Praise for My Life as a Book:
* “Give this to kids who think they don’t like reading. It might change their minds.” —Booklist, starred review
* “A kinder, gentler Wimpy Kid with all the fun and more plot.” —Kirkus Reviews, starred review
“Sure to engage fans of Jeff Kinney’s ‘Diary of a Wimpy Kid’ books as well as those looking for a spunky, contemporary boy with a mystery to solve.” —School Library Journal
Praise for My Life as a Stuntboy:
“Another fun, emotionally resonant read for the Wimpy Kid set and beyond.” —Kirkus Reviews
“A fast-moving plot and relatable protagonist make this stand-alone sequel a good choice for boys who, like Derek, would rather reach for a TV remote or game controller than a book.” —School Library Journal
“Fans of the first will be utterly delighted by this sequel and anxious to see what [Derek] will turn up as next.” —BCCB
“This is a great package for kids, especially those like Derek who don’t think they like to read.” —Booklist
Praise for My Life as a Cartoonist:
"Cartoonist Derek grapples with a perplexing association between disability and bullying in this stand-alone sequel to My Life as a Book (2010) and My Life as a Stuntboy (2011)." Kirkus Reviews
Cartoonist Derek grapples with a perplexing association between disability and bullying in this stand-alone sequel to My Life as a Book (2010) and My Life as a Stuntboy (2011). Derek has two best friends at school and two beloved critters at home, including Frank, a capuchin monkey who's practicing family life before training as a service animal. Frank's the model for Derek's comic, Super Frank. Drawing's a fun challenge; reading's a difficult chore, though the stick-figure cartoons with which Derek illustrates his vocabulary words enliven the margins. Each playful sketch portrays a word from the adjacent paragraph but in an amusingly different context--"ingenious" shows up as a cupcake machine. Derek's life takes a turn for the worse when transfer-student Umberto targets him. Umberto steals Derek's cartoon ideas and makes him a "verbal punching bag." The bullying arc is fairly standard, but the bully isn't, at least physically: Umberto uses a wheelchair. On one hand, Tashjian creates a real anti-stereotype in this speedy wheeling boy who could (and would) easily crush Derek with a lacrosse stick if teachers weren't around. However, after the boys bond, Derek's funny narrative voice ("Frank's fur is now covered in a helmet of peanut butter") indulges in a few adult-sounding, rose-colored disability clichés, saying that Umberto possesses "honesty and grace" and "inspires me." This entertaining read leaves some provoking questions unanswered--usefully. (Fiction. 9-12)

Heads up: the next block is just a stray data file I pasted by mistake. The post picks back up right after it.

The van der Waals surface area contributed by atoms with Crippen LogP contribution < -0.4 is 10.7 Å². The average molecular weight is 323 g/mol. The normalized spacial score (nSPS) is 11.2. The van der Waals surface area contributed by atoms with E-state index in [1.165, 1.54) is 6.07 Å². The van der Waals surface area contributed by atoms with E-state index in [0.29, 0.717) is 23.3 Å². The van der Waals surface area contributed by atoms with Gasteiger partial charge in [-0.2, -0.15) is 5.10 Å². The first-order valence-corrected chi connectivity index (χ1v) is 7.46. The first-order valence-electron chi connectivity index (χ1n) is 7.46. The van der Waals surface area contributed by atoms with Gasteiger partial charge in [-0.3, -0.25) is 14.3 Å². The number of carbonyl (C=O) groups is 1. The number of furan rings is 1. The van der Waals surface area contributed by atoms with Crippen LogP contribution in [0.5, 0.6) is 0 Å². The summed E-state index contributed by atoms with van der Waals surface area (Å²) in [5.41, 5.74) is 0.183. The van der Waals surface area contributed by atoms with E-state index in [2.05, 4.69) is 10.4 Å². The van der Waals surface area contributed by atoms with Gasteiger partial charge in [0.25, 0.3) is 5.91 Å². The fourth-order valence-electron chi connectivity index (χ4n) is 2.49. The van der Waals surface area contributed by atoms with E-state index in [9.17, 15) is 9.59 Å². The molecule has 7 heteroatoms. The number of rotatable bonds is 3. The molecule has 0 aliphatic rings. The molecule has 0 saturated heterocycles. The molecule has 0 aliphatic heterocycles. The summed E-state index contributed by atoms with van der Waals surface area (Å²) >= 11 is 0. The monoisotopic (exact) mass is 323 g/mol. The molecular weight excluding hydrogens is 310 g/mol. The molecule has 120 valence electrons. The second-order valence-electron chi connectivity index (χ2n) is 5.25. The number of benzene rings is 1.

From the Publisher
“Cartoonist Derek grapples with a perplexing association between disability and bullying in this stand-alone sequel to My Life as a Book (2010) and My Life as a Stuntboy (2011).” Kirkus Reviews
“Give this to kids who think they don't like reading. It might change their minds.” Booklist, starred review on My Life as a Book
“A kinder, gentler Wimpy Kid with all the fun and more plot.” Kirkus Reviews, starred review on My Life as a Book
“Sure to engage fans of Jeff Kinney's ‘Diary of a Wimpy Kid' books as well as those looking for a spunky, contemporary boy with a mystery to solve.” School Library Journal on My Life as a Book
“Another fun, emotionally resonant read for the Wimpy Kid set and beyond.” Kirkus Reviews on My Life as a Stuntboy
“A fast-moving plot and relatable protagonist make this stand-alone sequel a good choice for boys who, like Derek, would rather reach for a TV remote or game controller than a book.” School Library Journal on My Life as a Stuntboy